Sure he's feeling more pressure, and yes, he's missing wide receiver Marvin Harrison. But we've all seen Peyton Manning hoist the Indianapolis Colts offense up on his back and carry it to victory over the years, even during tough times.
But he hasn't done that in a very long time as the Colts have been successful relying on more of their highly-talented players to do their part week-in and week-out. And in the process, Manning appears to have lost some of his leadership edge, his fire, and even appears to have become just "one of the gang" who is struggling on the Colts offense right now.
Sunday's 13-10 Colts victory over the Chiefs marked the first regular season game in which Manning failed to throw a touchdown pass since last December in Jacksonville. And you have to go all the way back to September, 2005 for the last time he played a full regular season game at home and failed to throw a touchdown.
None of that would matter if the Colts were lighting up the scoreboard on the ground instead. But it's disconcerting to see the offense — that was missing just two starters against a lesser-talented Chiefs team — misfire so badly and short-circuit their own drives.
Manning's had just two 300-yard passing games this season. One of those came just over a week ago when the Colts tried to play catch-up against San Diego. But perhaps even more alarming is that Manning's had to rely on getting more of his passing yards through what the receivers are doing with the ball after the catch than he was earlier this year.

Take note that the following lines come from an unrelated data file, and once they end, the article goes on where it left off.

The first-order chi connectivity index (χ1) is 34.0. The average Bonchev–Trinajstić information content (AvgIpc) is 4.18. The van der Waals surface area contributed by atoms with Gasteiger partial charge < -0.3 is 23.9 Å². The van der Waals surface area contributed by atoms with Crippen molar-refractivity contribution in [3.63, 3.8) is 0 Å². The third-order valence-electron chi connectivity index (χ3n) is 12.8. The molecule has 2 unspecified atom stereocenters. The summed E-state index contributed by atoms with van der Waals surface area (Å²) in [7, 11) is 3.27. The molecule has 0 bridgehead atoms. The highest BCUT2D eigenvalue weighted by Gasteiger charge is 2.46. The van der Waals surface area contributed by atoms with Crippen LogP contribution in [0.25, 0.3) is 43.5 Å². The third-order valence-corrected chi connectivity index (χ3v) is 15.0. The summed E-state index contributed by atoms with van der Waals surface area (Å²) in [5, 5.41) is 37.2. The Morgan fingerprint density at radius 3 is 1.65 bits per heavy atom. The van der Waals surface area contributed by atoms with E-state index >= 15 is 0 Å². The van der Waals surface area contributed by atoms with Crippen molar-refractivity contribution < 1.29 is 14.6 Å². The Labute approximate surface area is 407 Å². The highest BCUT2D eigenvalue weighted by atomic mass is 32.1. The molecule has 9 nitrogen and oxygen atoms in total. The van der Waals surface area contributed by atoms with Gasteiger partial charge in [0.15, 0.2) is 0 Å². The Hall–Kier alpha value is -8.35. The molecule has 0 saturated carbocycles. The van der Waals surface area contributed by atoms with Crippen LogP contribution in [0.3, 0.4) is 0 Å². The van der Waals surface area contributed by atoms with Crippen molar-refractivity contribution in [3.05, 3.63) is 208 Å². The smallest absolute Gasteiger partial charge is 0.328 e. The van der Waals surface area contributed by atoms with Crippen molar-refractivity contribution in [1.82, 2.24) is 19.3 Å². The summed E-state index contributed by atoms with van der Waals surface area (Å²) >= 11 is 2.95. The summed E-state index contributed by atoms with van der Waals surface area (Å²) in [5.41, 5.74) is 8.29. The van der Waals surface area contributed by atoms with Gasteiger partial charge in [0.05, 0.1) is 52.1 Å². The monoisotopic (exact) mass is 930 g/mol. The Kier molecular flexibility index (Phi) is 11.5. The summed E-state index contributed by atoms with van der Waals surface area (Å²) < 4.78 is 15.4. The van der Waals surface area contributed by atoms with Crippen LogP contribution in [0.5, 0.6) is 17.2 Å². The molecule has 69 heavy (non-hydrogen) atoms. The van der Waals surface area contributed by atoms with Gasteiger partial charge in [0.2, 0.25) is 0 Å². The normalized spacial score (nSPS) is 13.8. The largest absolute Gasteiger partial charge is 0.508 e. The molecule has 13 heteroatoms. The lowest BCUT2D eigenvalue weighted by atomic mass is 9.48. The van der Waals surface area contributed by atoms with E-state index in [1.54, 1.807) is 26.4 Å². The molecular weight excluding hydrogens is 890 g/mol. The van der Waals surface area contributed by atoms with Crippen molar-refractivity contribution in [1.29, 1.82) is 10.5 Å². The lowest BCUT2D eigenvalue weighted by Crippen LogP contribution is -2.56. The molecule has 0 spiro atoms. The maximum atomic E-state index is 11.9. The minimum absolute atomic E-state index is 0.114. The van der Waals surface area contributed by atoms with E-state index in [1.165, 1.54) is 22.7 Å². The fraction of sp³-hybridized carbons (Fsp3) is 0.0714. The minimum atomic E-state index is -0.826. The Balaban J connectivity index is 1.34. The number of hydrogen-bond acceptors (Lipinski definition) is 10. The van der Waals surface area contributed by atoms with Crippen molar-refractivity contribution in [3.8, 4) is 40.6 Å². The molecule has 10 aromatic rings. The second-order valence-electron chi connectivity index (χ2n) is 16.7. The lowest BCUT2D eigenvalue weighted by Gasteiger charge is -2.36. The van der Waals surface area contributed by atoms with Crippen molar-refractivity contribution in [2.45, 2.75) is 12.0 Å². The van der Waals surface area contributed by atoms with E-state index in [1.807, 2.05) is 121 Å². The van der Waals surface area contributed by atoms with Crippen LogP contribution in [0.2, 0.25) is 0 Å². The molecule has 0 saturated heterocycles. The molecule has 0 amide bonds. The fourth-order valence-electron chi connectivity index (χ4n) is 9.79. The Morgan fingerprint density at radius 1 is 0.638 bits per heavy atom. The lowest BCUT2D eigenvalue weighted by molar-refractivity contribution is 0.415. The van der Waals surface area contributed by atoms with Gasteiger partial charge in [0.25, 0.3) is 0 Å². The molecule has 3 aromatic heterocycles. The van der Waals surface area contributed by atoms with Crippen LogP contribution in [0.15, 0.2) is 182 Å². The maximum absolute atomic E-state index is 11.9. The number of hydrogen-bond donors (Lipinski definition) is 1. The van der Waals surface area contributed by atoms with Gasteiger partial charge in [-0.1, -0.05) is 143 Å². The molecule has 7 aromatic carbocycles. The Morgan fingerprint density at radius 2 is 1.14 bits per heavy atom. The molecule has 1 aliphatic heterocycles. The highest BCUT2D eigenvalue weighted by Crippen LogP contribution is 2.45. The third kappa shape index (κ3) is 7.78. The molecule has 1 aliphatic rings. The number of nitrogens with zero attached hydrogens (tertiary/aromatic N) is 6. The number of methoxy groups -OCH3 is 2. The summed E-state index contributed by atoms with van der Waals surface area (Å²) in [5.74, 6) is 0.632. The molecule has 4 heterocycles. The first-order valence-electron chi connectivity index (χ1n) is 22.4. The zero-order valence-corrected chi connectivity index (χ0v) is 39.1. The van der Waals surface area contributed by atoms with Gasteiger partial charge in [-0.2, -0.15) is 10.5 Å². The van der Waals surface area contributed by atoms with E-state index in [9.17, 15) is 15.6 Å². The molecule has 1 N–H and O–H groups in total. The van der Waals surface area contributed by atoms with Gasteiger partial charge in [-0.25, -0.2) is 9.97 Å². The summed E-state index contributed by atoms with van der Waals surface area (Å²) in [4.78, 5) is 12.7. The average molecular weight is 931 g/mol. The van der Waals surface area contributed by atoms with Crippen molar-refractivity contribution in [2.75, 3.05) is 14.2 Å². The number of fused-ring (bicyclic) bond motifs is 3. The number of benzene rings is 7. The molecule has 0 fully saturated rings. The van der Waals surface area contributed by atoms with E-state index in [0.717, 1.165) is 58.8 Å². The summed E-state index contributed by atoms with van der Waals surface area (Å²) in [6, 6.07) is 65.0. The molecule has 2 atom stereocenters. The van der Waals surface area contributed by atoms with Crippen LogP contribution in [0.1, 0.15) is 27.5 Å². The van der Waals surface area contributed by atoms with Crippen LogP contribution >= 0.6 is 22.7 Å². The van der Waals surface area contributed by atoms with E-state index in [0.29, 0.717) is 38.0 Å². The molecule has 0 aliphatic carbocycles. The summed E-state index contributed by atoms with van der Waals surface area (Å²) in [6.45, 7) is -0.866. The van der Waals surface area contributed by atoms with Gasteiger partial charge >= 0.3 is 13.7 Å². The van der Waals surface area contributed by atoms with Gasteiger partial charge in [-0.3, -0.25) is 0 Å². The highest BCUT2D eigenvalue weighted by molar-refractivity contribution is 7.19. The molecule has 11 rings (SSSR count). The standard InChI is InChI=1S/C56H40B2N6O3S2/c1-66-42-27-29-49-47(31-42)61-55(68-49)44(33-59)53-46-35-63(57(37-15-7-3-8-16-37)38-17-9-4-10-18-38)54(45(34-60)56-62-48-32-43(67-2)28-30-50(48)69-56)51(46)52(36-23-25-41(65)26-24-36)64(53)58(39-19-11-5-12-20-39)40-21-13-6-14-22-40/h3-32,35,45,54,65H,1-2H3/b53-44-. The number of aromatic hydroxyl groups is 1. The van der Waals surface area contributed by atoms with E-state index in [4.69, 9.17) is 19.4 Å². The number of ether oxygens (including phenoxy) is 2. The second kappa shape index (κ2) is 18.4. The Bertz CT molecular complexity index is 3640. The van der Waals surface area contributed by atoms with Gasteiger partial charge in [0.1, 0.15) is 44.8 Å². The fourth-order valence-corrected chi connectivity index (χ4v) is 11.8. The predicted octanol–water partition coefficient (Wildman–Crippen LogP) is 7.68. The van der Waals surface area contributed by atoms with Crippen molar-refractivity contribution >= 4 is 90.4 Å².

During the first three weeks of the season, Manning truly had over 200 yards of pure passing (from Manning's hand to the receiver's) while his receivers added on less than 100 yards per game after they caught the ball. But in the three games leading up to Sunday's matchup against the Chiefs, the receivers contributed more than 100 yards per game of Manning's passing yardage with their feet.
Against Carolina, the ratio of pure passing yards versus the yards added after the catch was 146 to 109. Against New England, it dropped to 81 passing yards to 144 after the catch. And a week ago against San Diego, the ratio was 209 through the air versus 119 after the catch.
While many might assume that the shift is being caused by Manning lacking the deep-ball attack that he usually enjoys with Harrison on the field, that doesn't appear to be the case. With Harrison in the lineup earlier this season, the Colts had a three-game winning stretch following the season opener where they only completed a total of four passes of 25-plus yards. Heading into Sunday's matchup against the Chiefs, the Colts had a three-game Marvin-less stretch where they completed a total of seven passes of 25-plus yards while winning just one of the three games.
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What's really killing Manning is that he's lost the quick timing routes that Harrison was so skilled at running — especially in blitz situations. And with Harrison off the field, teams are able to divert more attention to covering Reggie Wayne, leaving Dallas Clark, Ben Utecht and Aaron Moorehead as Manning's primary targets. On Sunday against Kansas City, the receivers added to Manning's problems by dropping passes at an uncharacteristic rate.